• Parchment Paper or Silpat: Line your baking sheets with parchment paper or a silicone baking mat (Silpat) to prevent cookies from sticking and to make cleanup easier.
  • Baking Time: Follow the recommended baking time closely. Anise Cookies are typically baked until they are just set and the edges are lightly golden. Overbaking can result in dry cookies.
  • Cooling: Allow the anise cookies to cool on the baking sheet for a few minutes before transferring them to a wire rack to cool completely. This helps them set properly.
  • Storage: Store your Anise Cookies in an airtight container to maintain their freshness. They often improve in flavor after a day or two as the anise flavor melds with the other ingredients.
Anise cookie broken in half.

Scoop and Level Method of Measuring Flour

The “scoop and level” method is a common way to measure flour accurately when baking, which is essential for achieving the best anise cookies, or any baked good. Here’s how to do it:

  1. Scoop: Use a spoon to fluff up the flour within the container. Then, use a scooping tool, like a spoon or a scoop, to overfill your measuring cup.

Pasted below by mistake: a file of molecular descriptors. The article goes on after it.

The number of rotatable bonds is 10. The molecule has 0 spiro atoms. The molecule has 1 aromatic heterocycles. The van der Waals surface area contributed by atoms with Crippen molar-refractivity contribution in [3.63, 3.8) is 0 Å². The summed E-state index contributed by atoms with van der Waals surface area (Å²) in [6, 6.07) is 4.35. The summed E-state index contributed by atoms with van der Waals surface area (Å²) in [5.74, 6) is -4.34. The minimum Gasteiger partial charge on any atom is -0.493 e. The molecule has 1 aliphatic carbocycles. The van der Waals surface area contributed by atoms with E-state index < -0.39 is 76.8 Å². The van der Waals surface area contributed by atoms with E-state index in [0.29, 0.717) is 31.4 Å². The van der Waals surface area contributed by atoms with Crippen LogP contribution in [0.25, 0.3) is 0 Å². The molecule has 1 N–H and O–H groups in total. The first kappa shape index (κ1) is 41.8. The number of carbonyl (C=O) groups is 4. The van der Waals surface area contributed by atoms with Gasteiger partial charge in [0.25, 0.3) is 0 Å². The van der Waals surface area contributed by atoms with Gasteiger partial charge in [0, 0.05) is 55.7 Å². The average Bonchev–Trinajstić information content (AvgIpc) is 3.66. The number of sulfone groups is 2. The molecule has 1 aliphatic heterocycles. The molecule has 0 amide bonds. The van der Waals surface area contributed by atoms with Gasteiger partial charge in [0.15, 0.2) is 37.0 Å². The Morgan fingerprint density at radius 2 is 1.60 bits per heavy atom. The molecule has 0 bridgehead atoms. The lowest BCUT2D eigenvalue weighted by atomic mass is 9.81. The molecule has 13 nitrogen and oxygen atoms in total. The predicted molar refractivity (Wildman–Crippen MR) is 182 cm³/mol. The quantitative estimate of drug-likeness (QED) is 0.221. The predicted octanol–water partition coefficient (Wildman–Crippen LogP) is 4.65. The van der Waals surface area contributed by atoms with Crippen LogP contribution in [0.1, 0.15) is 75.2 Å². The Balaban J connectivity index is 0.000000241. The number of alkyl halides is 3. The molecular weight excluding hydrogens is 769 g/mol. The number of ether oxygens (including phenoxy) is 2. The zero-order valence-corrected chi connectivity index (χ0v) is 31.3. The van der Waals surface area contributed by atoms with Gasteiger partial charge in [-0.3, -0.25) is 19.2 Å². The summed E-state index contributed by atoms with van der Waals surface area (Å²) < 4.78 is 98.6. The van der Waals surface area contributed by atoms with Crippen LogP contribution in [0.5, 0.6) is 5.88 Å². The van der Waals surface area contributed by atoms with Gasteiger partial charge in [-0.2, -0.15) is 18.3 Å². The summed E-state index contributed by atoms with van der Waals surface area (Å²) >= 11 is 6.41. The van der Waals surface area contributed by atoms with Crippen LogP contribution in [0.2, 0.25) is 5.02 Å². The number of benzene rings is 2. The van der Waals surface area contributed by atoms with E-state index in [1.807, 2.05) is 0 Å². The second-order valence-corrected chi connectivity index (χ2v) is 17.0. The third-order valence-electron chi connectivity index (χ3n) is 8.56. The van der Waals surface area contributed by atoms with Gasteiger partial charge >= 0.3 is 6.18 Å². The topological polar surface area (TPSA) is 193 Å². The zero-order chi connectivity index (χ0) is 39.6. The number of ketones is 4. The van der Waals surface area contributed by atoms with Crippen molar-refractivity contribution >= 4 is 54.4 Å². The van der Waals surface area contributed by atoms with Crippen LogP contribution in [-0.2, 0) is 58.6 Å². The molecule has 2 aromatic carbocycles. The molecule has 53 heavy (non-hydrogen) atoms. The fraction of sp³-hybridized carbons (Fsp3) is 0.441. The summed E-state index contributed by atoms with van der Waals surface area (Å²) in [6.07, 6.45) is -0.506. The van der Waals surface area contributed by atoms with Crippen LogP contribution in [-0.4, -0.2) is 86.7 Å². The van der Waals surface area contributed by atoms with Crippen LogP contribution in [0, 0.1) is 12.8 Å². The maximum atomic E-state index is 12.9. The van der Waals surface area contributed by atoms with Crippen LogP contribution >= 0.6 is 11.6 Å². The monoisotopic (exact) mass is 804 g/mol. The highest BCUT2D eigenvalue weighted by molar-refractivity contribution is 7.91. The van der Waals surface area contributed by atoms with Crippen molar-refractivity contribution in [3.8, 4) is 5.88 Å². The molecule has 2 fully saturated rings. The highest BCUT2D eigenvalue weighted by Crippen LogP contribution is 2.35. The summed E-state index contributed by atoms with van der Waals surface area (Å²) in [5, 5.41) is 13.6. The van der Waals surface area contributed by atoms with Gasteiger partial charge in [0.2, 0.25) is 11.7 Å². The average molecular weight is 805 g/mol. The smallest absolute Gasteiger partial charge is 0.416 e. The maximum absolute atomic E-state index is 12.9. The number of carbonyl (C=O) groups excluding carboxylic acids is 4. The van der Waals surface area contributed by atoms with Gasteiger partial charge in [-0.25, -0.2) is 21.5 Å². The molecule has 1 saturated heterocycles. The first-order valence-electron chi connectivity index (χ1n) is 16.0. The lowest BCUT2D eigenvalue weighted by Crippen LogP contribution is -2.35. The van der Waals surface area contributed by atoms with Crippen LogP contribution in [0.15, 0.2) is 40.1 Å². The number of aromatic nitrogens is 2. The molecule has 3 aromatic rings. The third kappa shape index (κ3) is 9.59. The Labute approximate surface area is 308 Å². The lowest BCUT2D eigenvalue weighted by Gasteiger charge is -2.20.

2. Level: Once you’ve filled your measuring cup, take the back of a knife (or any straight-edged utensil) and level off the flour. This means you’ll sweep across the top of the measuring cup to remove the excess flour so the flour is even with the top edges of the measuring cup.

Resist packing the flour into the cup or tapping the sides of the cup, as this will lead to more flour than your recipe intends, potentially making your baked goods too dry or heavy. The “scoop and level” method aims for a light filling of the measuring cup for a more accurate measurement. By using the “scoop and level” method, you can ensure that you’re using the correct amount of flour for your recipes, improving the outcome of your baked goods.

Anise cookies on red and green napkin

Anise Cookies

Discover delectable Anise Cookies that have just a hint of licorice magic. Perfectly spiced, these treats are a flavorful delight. Bake them today
Prep Time 20 minutes
Cook Time 10 minutes
Refrigerated Time 30 minutes
Total Time 1 hour
Course Baking Recipes + Tips
Cuisine Italian
Servings 3 dozen
Calories 1029 kcal